This week you are invited to reflect on Henri’s journey and to identify which spiritual imperatives spoke to your heart. Henri has provided us with a bountiful feast of ideas ands insights to enrich us on our journeys. Did you (re)discover something about yourself that will assist you as you continue your spiritual journey? Are there steps you can take in the coming days, weeks, and months that will allow you to better live your life as God’s beloved. (Full Disclosure: I often come to the end of these enriching discussions with the best of intentions and then fail to write them down or, if I do, to follow through and hold myself accountable.)

As was mentioned last week, we are planning to have an optional Zoom virtual meeting this Tuesday, April 4th at 8:00 p.m. EDT (UTC-4). Over 20 participants have already expressed interest and they should have received an email from me with the link to join the Zoom meeting. If you are interested in joining and haven’t received an email with the link, you can simply indicate your interest by posting a comment below or by contacting me directly at ray.glennon@1972.usna.com. Anyone that wishes to participate must request the link in advance. I will not be publishing the link publicly on this site.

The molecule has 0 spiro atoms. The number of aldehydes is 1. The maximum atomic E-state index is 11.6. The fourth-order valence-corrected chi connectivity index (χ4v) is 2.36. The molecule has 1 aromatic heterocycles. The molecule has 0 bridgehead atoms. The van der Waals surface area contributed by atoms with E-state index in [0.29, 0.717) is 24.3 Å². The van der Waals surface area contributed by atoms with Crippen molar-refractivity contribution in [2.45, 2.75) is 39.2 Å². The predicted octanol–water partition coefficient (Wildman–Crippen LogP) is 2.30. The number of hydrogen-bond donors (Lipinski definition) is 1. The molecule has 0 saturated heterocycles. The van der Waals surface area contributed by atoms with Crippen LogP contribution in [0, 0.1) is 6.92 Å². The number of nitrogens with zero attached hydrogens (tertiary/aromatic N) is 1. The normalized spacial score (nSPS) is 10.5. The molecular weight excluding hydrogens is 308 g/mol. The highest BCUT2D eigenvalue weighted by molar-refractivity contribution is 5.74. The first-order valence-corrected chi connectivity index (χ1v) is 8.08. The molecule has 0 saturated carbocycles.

While I haven’t completely thought through how we will conduct the Zoom meeting, here are a few ideas for your consideration.

  • A brief (literally 30-45 seconds) introduction: Name, Location, Why Henri? (e.g., what drew you to Henri, how has he been a companion on your journey)—Everyone that wanted to share would have the chance
  • A brief (60-90 second) sharing about something that touched you in the book (e.g., a single or group of imperatives, thoughts about Henri’s journey, the impact this book had on you)—Everyone that wanted to share would have the chance; I might provide a very brief facilitator response to a sharing, if appropriate 
  • Facilitated discussion where participants can engage with insights and comments of each other and ask questions about Henri, the making of this book, etc. 

    If you have other suggestions, please let me know in the comments. I look forward to meeting many of you in cyber-space on Tuesday evening.

Finally, on behalf of the Henri Nouwen Society, I want to express my deep gratitude for this wonderful and spiritually enriching Lenten discussion. It has been a privilege to share this journey with you. May you and yours be richly blessed during this Holy Week and the Easter season.

Peace and all good.

*Facilitator Note: “Open Yourself to the First Love” evolved to “The words ‘You are my Beloved’ reveal the most intimate truth about all human beings.” (Life of the Beloved, p. 30)